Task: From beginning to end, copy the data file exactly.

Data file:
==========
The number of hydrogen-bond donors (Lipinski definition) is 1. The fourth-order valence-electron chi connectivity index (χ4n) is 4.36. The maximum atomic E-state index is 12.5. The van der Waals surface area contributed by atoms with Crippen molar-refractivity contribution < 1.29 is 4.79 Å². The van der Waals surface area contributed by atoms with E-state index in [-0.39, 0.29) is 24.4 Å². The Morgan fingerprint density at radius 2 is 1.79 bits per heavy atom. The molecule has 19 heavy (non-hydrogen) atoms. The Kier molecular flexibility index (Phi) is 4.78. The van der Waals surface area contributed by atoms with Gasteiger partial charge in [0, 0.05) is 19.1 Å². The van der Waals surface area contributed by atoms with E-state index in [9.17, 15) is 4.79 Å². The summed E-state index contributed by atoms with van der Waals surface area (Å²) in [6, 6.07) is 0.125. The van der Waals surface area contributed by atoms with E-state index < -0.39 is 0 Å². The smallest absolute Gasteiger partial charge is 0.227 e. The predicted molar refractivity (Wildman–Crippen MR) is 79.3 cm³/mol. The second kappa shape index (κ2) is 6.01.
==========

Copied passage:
The number of hydrogen-bond donors (Lipinski definition) is 1. The fourth-order valence-electron chi connectivity index (χ4n) is 4.36. The maximum atomic E-state index is 12.5. The van der Waals surface area contributed by atoms with Crippen molar-refractivity contribution < 1.29 is 4.79 Å². The van der Waals surface area contributed by atoms with E-state index in [-0.39, 0.29) is 24.4 Å². The Morgan fingerprint density at radius 2 is 1.79 bits per heavy atom. The molecule has 19 heavy (non-hydrogen) atoms. The Kier molecular flexibility index (Phi) is 4.78. The van der Waals surface area contributed by atoms with Gasteiger partial charge in [0, 0.05) is 19.1 Å². The van der Waals surface area contributed by atoms with E-state index in [9.17, 15) is 4.79 Å². The summed E-state index contributed by atoms with van der Waals surface area (Å²) in [6, 6.07) is 0.125. The van der Waals surface area contributed by atoms with E-state index < -0.39 is 0 Å². The smallest absolute Gasteiger partial charge is 0.227 e. The predicted molar refractivity (Wildman–Crippen MR) is 79.3 cm³/mol. The second kappa shape index (κ2) is 6.01.